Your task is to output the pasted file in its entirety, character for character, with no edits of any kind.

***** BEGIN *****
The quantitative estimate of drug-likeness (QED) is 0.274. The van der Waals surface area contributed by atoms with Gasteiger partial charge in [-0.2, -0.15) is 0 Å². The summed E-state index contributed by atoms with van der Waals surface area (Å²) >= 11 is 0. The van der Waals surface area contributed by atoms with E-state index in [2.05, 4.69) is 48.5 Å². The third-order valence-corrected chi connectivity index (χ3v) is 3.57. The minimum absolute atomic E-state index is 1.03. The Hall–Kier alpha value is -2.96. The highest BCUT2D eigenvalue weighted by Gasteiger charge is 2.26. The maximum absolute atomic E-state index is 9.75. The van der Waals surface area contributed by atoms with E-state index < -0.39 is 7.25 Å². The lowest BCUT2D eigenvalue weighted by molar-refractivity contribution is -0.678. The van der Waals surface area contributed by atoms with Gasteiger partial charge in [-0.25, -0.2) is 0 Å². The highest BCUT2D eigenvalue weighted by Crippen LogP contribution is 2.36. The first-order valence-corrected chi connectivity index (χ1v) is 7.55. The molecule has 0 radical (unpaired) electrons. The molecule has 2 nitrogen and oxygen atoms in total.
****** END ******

The quantitative estimate of drug-likeness (QED) is 0.274. The van der Waals surface area contributed by atoms with Gasteiger partial charge in [-0.2, -0.15) is 0 Å². The summed E-state index contributed by atoms with van der Waals surface area (Å²) >= 11 is 0. The van der Waals surface area contributed by atoms with E-state index in [2.05, 4.69) is 48.5 Å². The third-order valence-corrected chi connectivity index (χ3v) is 3.57. The minimum absolute atomic E-state index is 1.03. The Hall–Kier alpha value is -2.96. The highest BCUT2D eigenvalue weighted by Gasteiger charge is 2.26. The maximum absolute atomic E-state index is 9.75. The van der Waals surface area contributed by atoms with E-state index < -0.39 is 7.25 Å². The lowest BCUT2D eigenvalue weighted by molar-refractivity contribution is -0.678. The van der Waals surface area contributed by atoms with Gasteiger partial charge in [-0.25, -0.2) is 0 Å². The highest BCUT2D eigenvalue weighted by Crippen LogP contribution is 2.36. The first-order valence-corrected chi connectivity index (χ1v) is 7.55. The molecule has 0 radical (unpaired) electrons. The molecule has 2 nitrogen and oxygen atoms in total.